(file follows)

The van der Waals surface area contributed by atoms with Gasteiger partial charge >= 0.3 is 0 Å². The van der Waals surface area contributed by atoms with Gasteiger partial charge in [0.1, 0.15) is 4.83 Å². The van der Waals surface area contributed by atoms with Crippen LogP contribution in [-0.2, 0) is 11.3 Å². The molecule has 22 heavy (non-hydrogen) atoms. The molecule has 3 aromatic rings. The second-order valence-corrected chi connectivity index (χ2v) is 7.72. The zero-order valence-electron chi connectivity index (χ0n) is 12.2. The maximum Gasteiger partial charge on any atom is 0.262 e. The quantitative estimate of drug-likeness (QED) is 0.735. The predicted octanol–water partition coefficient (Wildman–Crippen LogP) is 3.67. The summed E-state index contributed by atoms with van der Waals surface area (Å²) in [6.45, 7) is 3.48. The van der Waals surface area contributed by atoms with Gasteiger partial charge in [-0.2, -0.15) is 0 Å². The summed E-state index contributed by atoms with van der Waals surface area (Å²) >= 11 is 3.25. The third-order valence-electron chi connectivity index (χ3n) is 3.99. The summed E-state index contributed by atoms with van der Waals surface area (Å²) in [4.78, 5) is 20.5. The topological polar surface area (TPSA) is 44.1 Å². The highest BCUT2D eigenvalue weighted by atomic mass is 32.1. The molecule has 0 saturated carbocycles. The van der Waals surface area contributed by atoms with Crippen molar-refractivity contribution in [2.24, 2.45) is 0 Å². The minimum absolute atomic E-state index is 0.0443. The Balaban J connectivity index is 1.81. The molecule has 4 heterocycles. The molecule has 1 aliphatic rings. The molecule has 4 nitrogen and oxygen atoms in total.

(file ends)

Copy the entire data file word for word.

The van der Waals surface area contributed by atoms with Gasteiger partial charge >= 0.3 is 0 Å². The van der Waals surface area contributed by atoms with Gasteiger partial charge in [0.1, 0.15) is 4.83 Å². The van der Waals surface area contributed by atoms with Crippen LogP contribution in [-0.2, 0) is 11.3 Å². The molecule has 22 heavy (non-hydrogen) atoms. The molecule has 3 aromatic rings. The second-order valence-corrected chi connectivity index (χ2v) is 7.72. The zero-order valence-electron chi connectivity index (χ0n) is 12.2. The maximum Gasteiger partial charge on any atom is 0.262 e. The quantitative estimate of drug-likeness (QED) is 0.735. The predicted octanol–water partition coefficient (Wildman–Crippen LogP) is 3.67. The summed E-state index contributed by atoms with van der Waals surface area (Å²) in [6.45, 7) is 3.48. The van der Waals surface area contributed by atoms with Gasteiger partial charge in [-0.2, -0.15) is 0 Å². The summed E-state index contributed by atoms with van der Waals surface area (Å²) >= 11 is 3.25. The third-order valence-electron chi connectivity index (χ3n) is 3.99. The summed E-state index contributed by atoms with van der Waals surface area (Å²) in [4.78, 5) is 20.5. The topological polar surface area (TPSA) is 44.1 Å². The highest BCUT2D eigenvalue weighted by atomic mass is 32.1. The molecule has 0 saturated carbocycles. The van der Waals surface area contributed by atoms with Crippen molar-refractivity contribution in [2.24, 2.45) is 0 Å². The minimum absolute atomic E-state index is 0.0443. The Balaban J connectivity index is 1.81. The molecule has 4 heterocycles. The molecule has 1 aliphatic rings. The molecule has 4 nitrogen and oxygen atoms in total.